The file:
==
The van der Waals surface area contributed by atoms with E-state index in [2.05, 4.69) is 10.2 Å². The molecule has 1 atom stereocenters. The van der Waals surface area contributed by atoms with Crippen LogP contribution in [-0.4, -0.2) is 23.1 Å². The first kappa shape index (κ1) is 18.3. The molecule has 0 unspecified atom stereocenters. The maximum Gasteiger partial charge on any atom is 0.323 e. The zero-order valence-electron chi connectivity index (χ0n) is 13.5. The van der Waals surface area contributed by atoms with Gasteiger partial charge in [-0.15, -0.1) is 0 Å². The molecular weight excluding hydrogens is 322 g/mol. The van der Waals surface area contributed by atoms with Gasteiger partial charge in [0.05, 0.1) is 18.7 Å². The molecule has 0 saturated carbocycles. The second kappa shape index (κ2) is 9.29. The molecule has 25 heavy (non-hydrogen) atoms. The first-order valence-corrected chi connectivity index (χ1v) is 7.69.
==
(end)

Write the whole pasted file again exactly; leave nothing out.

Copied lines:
The van der Waals surface area contributed by atoms with E-state index in [2.05, 4.69) is 10.2 Å². The molecule has 1 atom stereocenters. The van der Waals surface area contributed by atoms with Crippen LogP contribution in [-0.4, -0.2) is 23.1 Å². The first kappa shape index (κ1) is 18.3. The molecule has 0 unspecified atom stereocenters. The maximum Gasteiger partial charge on any atom is 0.323 e. The zero-order valence-electron chi connectivity index (χ0n) is 13.5. The van der Waals surface area contributed by atoms with Gasteiger partial charge in [-0.15, -0.1) is 0 Å². The molecular weight excluding hydrogens is 322 g/mol. The van der Waals surface area contributed by atoms with Gasteiger partial charge in [0.05, 0.1) is 18.7 Å². The molecule has 0 saturated carbocycles. The second kappa shape index (κ2) is 9.29. The molecule has 25 heavy (non-hydrogen) atoms. The first-order valence-corrected chi connectivity index (χ1v) is 7.69.